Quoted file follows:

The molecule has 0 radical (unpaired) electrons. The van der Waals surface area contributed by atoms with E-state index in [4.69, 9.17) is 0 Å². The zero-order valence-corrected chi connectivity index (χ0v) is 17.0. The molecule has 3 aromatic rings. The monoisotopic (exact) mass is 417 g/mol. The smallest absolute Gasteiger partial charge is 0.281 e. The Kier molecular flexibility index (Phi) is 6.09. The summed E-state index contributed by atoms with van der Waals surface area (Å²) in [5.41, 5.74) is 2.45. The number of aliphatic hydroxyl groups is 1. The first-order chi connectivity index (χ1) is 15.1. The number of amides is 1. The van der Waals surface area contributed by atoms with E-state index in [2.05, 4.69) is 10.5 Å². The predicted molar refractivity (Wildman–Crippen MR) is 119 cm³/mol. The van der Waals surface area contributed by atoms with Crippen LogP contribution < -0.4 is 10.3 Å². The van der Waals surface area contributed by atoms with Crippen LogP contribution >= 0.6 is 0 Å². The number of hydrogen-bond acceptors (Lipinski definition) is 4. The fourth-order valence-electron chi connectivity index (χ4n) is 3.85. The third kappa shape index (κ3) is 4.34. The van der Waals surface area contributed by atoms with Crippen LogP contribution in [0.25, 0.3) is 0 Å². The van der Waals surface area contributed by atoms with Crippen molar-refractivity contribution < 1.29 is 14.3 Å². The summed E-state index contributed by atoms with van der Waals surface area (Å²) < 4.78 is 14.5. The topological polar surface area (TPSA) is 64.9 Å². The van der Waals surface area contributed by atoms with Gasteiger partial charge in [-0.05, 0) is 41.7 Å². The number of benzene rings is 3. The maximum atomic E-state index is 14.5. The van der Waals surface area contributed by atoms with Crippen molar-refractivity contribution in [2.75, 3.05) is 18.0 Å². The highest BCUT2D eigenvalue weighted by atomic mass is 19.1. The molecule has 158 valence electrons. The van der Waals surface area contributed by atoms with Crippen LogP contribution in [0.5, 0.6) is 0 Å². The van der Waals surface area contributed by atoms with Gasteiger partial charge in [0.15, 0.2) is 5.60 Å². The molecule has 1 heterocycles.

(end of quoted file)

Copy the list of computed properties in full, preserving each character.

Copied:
The molecule has 0 radical (unpaired) electrons. The van der Waals surface area contributed by atoms with E-state index in [4.69, 9.17) is 0 Å². The zero-order valence-corrected chi connectivity index (χ0v) is 17.0. The molecule has 3 aromatic rings. The monoisotopic (exact) mass is 417 g/mol. The smallest absolute Gasteiger partial charge is 0.281 e. The Kier molecular flexibility index (Phi) is 6.09. The summed E-state index contributed by atoms with van der Waals surface area (Å²) in [5.41, 5.74) is 2.45. The number of aliphatic hydroxyl groups is 1. The first-order chi connectivity index (χ1) is 15.1. The number of amides is 1. The van der Waals surface area contributed by atoms with E-state index in [2.05, 4.69) is 10.5 Å². The predicted molar refractivity (Wildman–Crippen MR) is 119 cm³/mol. The van der Waals surface area contributed by atoms with Crippen LogP contribution < -0.4 is 10.3 Å². The van der Waals surface area contributed by atoms with Crippen LogP contribution >= 0.6 is 0 Å². The number of hydrogen-bond acceptors (Lipinski definition) is 4. The fourth-order valence-electron chi connectivity index (χ4n) is 3.85. The third kappa shape index (κ3) is 4.34. The van der Waals surface area contributed by atoms with Crippen LogP contribution in [0.25, 0.3) is 0 Å². The van der Waals surface area contributed by atoms with Crippen molar-refractivity contribution < 1.29 is 14.3 Å². The summed E-state index contributed by atoms with van der Waals surface area (Å²) < 4.78 is 14.5. The topological polar surface area (TPSA) is 64.9 Å². The van der Waals surface area contributed by atoms with Gasteiger partial charge in [-0.05, 0) is 41.7 Å². The number of benzene rings is 3. The maximum atomic E-state index is 14.5. The van der Waals surface area contributed by atoms with Crippen molar-refractivity contribution in [2.75, 3.05) is 18.0 Å². The highest BCUT2D eigenvalue weighted by atomic mass is 19.1. The molecule has 158 valence electrons. The van der Waals surface area contributed by atoms with Crippen LogP contribution in [0.5, 0.6) is 0 Å². The van der Waals surface area contributed by atoms with Gasteiger partial charge in [0.15, 0.2) is 5.60 Å². The molecule has 1 heterocycles.